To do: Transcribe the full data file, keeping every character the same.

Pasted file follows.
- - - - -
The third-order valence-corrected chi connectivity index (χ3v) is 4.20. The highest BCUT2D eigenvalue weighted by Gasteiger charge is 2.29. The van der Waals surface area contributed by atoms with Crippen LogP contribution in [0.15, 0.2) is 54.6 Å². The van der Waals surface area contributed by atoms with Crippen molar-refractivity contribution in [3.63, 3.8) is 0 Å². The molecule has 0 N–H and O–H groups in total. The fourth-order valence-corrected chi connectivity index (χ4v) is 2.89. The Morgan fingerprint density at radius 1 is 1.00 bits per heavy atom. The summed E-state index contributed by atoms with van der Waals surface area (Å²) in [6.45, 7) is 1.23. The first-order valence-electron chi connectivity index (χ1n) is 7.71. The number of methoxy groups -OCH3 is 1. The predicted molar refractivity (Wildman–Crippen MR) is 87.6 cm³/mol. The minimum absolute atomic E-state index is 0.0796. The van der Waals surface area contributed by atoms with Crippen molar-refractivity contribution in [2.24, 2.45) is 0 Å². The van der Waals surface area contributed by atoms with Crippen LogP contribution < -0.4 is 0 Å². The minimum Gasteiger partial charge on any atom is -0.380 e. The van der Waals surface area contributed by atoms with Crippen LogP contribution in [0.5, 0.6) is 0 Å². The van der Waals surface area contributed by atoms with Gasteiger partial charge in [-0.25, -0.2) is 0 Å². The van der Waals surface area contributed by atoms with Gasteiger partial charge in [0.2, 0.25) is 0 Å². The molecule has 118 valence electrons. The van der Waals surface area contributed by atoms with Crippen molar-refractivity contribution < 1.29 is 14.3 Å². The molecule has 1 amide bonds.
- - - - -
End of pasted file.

The third-order valence-corrected chi connectivity index (χ3v) is 4.20. The highest BCUT2D eigenvalue weighted by Gasteiger charge is 2.29. The van der Waals surface area contributed by atoms with Crippen LogP contribution in [0.15, 0.2) is 54.6 Å². The van der Waals surface area contributed by atoms with Crippen molar-refractivity contribution in [3.63, 3.8) is 0 Å². The molecule has 0 N–H and O–H groups in total. The fourth-order valence-corrected chi connectivity index (χ4v) is 2.89. The Morgan fingerprint density at radius 1 is 1.00 bits per heavy atom. The summed E-state index contributed by atoms with van der Waals surface area (Å²) in [6.45, 7) is 1.23. The first-order valence-electron chi connectivity index (χ1n) is 7.71. The number of methoxy groups -OCH3 is 1. The predicted molar refractivity (Wildman–Crippen MR) is 87.6 cm³/mol. The minimum absolute atomic E-state index is 0.0796. The van der Waals surface area contributed by atoms with Crippen molar-refractivity contribution in [2.24, 2.45) is 0 Å². The van der Waals surface area contributed by atoms with Crippen LogP contribution < -0.4 is 0 Å². The minimum Gasteiger partial charge on any atom is -0.380 e. The van der Waals surface area contributed by atoms with Crippen LogP contribution in [0.5, 0.6) is 0 Å². The van der Waals surface area contributed by atoms with Gasteiger partial charge in [-0.25, -0.2) is 0 Å². The van der Waals surface area contributed by atoms with Gasteiger partial charge in [0.2, 0.25) is 0 Å². The molecule has 118 valence electrons. The van der Waals surface area contributed by atoms with Crippen molar-refractivity contribution < 1.29 is 14.3 Å². The molecule has 1 amide bonds.